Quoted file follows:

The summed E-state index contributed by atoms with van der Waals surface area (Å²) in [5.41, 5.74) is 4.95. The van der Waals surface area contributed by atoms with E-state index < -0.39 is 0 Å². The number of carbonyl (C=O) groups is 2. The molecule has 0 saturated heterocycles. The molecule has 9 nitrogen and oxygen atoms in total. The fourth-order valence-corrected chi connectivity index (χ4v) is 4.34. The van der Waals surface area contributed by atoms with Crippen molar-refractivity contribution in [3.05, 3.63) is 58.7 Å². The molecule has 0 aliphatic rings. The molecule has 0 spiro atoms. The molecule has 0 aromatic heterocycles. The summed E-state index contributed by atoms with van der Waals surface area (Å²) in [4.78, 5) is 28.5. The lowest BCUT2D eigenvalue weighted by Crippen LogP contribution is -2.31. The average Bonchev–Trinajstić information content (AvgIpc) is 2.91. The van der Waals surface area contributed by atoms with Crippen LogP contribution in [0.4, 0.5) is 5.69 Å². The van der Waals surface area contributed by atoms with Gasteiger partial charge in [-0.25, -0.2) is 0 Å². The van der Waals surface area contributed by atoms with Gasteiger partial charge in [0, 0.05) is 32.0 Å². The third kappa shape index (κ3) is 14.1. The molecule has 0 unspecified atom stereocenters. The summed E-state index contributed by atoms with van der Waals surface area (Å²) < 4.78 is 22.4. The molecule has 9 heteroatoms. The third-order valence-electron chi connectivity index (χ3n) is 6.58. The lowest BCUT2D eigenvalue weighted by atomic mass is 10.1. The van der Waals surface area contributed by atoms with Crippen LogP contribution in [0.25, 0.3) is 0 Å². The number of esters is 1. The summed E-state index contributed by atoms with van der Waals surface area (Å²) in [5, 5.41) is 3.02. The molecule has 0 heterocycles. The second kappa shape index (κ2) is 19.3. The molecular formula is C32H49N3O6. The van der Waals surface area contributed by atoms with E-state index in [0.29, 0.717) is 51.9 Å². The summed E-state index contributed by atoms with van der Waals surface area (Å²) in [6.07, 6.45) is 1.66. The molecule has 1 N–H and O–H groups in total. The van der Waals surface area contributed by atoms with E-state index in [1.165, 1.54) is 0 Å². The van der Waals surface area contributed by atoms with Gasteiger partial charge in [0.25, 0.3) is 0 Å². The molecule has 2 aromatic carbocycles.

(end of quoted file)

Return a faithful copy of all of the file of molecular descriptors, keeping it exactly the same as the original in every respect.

The summed E-state index contributed by atoms with van der Waals surface area (Å²) in [5.41, 5.74) is 4.95. The van der Waals surface area contributed by atoms with E-state index < -0.39 is 0 Å². The number of carbonyl (C=O) groups is 2. The molecule has 0 saturated heterocycles. The molecule has 9 nitrogen and oxygen atoms in total. The fourth-order valence-corrected chi connectivity index (χ4v) is 4.34. The van der Waals surface area contributed by atoms with Crippen molar-refractivity contribution in [3.05, 3.63) is 58.7 Å². The molecule has 0 aliphatic rings. The molecule has 0 spiro atoms. The molecule has 0 aromatic heterocycles. The summed E-state index contributed by atoms with van der Waals surface area (Å²) in [4.78, 5) is 28.5. The lowest BCUT2D eigenvalue weighted by Crippen LogP contribution is -2.31. The average Bonchev–Trinajstić information content (AvgIpc) is 2.91. The van der Waals surface area contributed by atoms with Crippen LogP contribution in [0.4, 0.5) is 5.69 Å². The van der Waals surface area contributed by atoms with Gasteiger partial charge in [-0.25, -0.2) is 0 Å². The van der Waals surface area contributed by atoms with Gasteiger partial charge in [0, 0.05) is 32.0 Å². The third kappa shape index (κ3) is 14.1. The molecule has 0 unspecified atom stereocenters. The summed E-state index contributed by atoms with van der Waals surface area (Å²) < 4.78 is 22.4. The molecule has 9 heteroatoms. The third-order valence-electron chi connectivity index (χ3n) is 6.58. The lowest BCUT2D eigenvalue weighted by atomic mass is 10.1. The van der Waals surface area contributed by atoms with Crippen LogP contribution in [0.25, 0.3) is 0 Å². The number of esters is 1. The summed E-state index contributed by atoms with van der Waals surface area (Å²) in [5, 5.41) is 3.02. The molecule has 0 heterocycles. The second kappa shape index (κ2) is 19.3. The molecular formula is C32H49N3O6. The van der Waals surface area contributed by atoms with E-state index in [0.29, 0.717) is 51.9 Å². The summed E-state index contributed by atoms with van der Waals surface area (Å²) in [6.07, 6.45) is 1.66. The molecule has 1 N–H and O–H groups in total. The van der Waals surface area contributed by atoms with E-state index in [1.165, 1.54) is 0 Å². The van der Waals surface area contributed by atoms with Gasteiger partial charge in [0.25, 0.3) is 0 Å². The molecule has 2 aromatic carbocycles.